Ava Gardner, Cary Grant, Charles Boyer, Clark Gable, Eleanor Parker, Fred Astaire, Ginger Rogers, Greer Garson, Greta Garbo, Hedy Lamarr, Jean Harlow, Joan Crawford, Kim Novak, Laurence Olivier, Marlene Dietrich, Mary Pickford, Monique classique, Myrna Loy, Nils Asther, Olivia de Havilland, Theda Bara
A story about a forbidden love and the controversial mix of human races, “The Bitter Tea of General Yen” was an extravagant and authentic film, far ahead of its time. Director Frank Capra assumed a difficult script, based on an original novel about an American missionary who falls in love with a Chinese General during the war. The film benefits from the superlative performances of the legendary Barbara Stanwyck (a fine actress even in her youth) and Nils Asther (Swedish actor who accepted to play the role of a Chinese using heavy make-up). The chemistry of Stanwyck and Asther is palpable, even if Asther was the ideal partner of Greta Garbo, with whom he made two silent films. In fact, he was considered the male version of Garbo. Alas, many of his American films are forgettable, but it’s certainly not the case of “General Yen”.
I was very much impressed by this unusual film, with a surreal, exotic atmosphere, sets and costumes. It is quite accurate in portraying the Chinese Civil War and if it had been strictly related to this kind of story, it would have been a good historical film. But the characters are superior even to the story itself. The romance that blossoms between the young American woman and the handsome, rich and powerful Chinese General keeps your attention from the beginning to the end. The end is somehow predictable – and it is not a happy one – but it is delivered as a solution to the heroine’s troubles, thus escaping from both the real and the sentimental imprisonment…
Here is my video tribute to this wonderful piece of the old Hollywood, a gem that was not well received on its original release and that was, unfortunately, forgotten for quite some time, owing to its controversial political and social messages.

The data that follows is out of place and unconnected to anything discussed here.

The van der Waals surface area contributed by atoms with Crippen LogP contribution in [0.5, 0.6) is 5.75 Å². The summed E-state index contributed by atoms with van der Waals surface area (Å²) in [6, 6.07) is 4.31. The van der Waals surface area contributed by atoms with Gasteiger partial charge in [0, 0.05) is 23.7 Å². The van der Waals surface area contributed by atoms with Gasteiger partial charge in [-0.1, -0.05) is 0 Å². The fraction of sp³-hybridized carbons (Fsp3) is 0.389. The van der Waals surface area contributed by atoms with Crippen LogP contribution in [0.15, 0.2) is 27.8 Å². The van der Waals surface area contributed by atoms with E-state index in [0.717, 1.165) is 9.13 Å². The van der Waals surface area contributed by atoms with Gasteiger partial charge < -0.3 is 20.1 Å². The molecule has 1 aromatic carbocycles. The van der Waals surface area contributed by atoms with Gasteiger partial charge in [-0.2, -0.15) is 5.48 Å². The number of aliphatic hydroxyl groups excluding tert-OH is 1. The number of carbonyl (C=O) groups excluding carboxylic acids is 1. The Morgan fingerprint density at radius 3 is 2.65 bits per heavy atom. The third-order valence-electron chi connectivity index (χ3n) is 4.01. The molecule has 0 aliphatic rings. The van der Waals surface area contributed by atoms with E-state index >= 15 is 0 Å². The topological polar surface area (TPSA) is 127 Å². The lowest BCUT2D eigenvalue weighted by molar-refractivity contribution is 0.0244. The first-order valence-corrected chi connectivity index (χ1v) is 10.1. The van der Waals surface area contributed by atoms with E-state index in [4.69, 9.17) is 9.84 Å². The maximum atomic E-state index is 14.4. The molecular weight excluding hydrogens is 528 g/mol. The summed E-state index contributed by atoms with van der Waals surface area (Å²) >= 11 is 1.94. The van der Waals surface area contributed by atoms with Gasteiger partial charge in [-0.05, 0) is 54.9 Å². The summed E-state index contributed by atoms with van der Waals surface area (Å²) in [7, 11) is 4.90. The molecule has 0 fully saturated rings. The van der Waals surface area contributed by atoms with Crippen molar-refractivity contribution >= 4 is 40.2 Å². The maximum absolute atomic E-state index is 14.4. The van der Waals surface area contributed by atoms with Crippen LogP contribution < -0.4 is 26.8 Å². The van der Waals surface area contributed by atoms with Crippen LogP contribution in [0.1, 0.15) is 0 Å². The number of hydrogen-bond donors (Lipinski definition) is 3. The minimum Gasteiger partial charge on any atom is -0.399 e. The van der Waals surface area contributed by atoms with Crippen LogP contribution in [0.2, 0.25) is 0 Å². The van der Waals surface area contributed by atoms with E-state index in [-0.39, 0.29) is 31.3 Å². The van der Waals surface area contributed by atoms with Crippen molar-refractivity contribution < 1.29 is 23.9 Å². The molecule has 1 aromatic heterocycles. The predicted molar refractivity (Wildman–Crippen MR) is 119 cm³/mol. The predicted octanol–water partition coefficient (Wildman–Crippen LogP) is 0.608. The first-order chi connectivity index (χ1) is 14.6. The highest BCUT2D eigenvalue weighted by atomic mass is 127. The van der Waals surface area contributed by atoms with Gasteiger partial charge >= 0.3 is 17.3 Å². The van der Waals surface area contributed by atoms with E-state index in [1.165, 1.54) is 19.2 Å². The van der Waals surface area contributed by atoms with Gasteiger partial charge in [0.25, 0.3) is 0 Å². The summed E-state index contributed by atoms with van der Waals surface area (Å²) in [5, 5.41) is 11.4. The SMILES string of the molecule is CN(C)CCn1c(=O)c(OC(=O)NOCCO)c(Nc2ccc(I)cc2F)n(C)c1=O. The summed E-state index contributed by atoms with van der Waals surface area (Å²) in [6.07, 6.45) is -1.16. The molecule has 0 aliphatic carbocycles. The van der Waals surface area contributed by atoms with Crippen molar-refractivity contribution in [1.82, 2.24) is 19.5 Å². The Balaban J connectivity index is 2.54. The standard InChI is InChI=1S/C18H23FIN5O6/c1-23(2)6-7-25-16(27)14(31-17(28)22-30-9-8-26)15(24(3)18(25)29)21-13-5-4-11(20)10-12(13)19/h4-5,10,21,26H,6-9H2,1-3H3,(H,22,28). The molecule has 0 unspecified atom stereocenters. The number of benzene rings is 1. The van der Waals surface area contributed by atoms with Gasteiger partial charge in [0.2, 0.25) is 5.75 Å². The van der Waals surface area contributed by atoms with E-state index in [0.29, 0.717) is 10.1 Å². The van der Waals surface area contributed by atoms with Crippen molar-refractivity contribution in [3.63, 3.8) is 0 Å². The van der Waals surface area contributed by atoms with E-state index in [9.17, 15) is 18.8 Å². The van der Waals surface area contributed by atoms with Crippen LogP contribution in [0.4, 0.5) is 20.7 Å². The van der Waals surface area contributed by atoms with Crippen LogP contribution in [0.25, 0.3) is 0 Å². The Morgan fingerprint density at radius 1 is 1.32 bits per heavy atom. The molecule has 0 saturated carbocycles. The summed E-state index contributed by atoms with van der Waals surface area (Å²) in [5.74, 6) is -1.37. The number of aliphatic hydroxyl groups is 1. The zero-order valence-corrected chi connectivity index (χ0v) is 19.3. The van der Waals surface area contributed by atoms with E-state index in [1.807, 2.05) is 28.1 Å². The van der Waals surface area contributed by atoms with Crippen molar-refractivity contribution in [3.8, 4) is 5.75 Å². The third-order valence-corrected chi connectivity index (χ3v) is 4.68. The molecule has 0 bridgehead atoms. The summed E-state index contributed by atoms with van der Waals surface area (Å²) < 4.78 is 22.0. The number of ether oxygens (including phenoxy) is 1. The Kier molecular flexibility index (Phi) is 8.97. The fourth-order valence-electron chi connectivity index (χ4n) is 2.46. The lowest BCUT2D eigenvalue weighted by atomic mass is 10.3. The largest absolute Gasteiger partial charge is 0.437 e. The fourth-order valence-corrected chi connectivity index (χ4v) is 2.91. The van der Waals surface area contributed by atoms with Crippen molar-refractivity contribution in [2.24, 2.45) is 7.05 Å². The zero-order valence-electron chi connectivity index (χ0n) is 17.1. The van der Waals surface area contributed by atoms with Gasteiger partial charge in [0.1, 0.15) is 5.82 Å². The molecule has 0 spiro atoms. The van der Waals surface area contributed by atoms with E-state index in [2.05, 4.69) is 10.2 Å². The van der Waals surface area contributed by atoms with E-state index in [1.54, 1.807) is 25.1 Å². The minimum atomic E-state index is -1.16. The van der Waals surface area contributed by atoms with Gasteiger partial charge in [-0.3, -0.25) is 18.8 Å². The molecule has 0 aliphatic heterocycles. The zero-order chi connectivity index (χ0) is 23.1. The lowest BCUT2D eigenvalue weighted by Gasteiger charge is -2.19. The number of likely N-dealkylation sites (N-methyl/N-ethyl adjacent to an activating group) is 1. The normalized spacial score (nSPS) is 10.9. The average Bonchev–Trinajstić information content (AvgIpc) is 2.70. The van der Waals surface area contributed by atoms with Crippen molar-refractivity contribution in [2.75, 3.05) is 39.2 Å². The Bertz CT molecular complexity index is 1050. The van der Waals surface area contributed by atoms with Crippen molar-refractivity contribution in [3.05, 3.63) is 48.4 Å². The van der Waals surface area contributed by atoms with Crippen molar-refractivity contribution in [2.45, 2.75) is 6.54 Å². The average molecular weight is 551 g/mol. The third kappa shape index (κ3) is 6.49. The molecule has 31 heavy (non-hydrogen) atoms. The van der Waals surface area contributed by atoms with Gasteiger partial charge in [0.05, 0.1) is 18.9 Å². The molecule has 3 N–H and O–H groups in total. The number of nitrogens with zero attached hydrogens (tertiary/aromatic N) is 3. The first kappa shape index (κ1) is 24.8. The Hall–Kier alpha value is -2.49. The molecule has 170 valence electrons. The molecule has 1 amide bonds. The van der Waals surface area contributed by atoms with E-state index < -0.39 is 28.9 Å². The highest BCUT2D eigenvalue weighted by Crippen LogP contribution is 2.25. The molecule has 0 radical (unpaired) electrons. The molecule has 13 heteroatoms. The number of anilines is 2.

“The Bitter Tea of General Yen” must be, in my opinion, one of the greatest films of the early 30s. I was very much impressed by the performance of Nils Asther, a Danish actor who is very little known today and who had a remarkable career in the silent era. He appeared in several movies with such fine actresses like Greta Garbo, Joan Crawford, Fay Wray, and Loretta Young. In “The Bitter Tea of General Yen”, his co-star was another great actress, Barbara Stanwyck, though I have to admit that Nils Asther is the one who simply steals the scene. I can’t think of anyone else better than him in the role of General Yen. This outstanding film reminds me of one of my favourites, “The Journey”, with Yul Brynner and Deborah Kerr. The story is quite similar. An officer or general, in this case, who falls desperately in love with a woman that he could never have completely, and in the end he loses everything because of this relationship. Both movies were made after homonymous novels. “The Bitter Tea of General Yen” is a book published by Grace Zaring Stone. She also wrote another great novel turned into a film, “Escape”, with Norma Shearer, Robert Taylor, and Conrad Veidt. The persona of the General in both movies is fascinating, but, of course, Nils Asther’s Chinese General is different from Conrad Veidt’s Nazi General. Still, they have the same powerful presence, which electrifies the audiences, and the same strong will in their performances. The same happens with Yul Brynner’s Major Surov in “The Journey”. If “The Bitter Tea of General Yen” had been remade, Yul Brynner would have been the perfect choice for the leading role. As for Barbara Stanwyck, she is good, but not memorable in the role of a Christian missionary who finds herself trapped in Shanghai during the Chinese Civil War from the late 20s. A better choice would have been, to me, Loretta Young, Fay Wray or Joan Crawford. I was surprised to read that “The Bitter Tea of General Yen” was a failure at the box-office, especially because of the relationship between a Chinaman and an American woman. This idea was rejected at its time by the audiences and by the film critics, but nowadays, this film is considered a superior production of the old Hollywood, and I perfectly agree with this. I liked very much this motion picture of the Columbia Studios, directed by the famous Frank Capra (best known for his screwball comedies), and I also liked the idea of turning the love scenes between the General and the American missionary into a dream. The ending is sad, just like in “The Journey”, but very significant. I recommend you to watch “The Bitter Tea of General Yen”. You will certainly like it very much.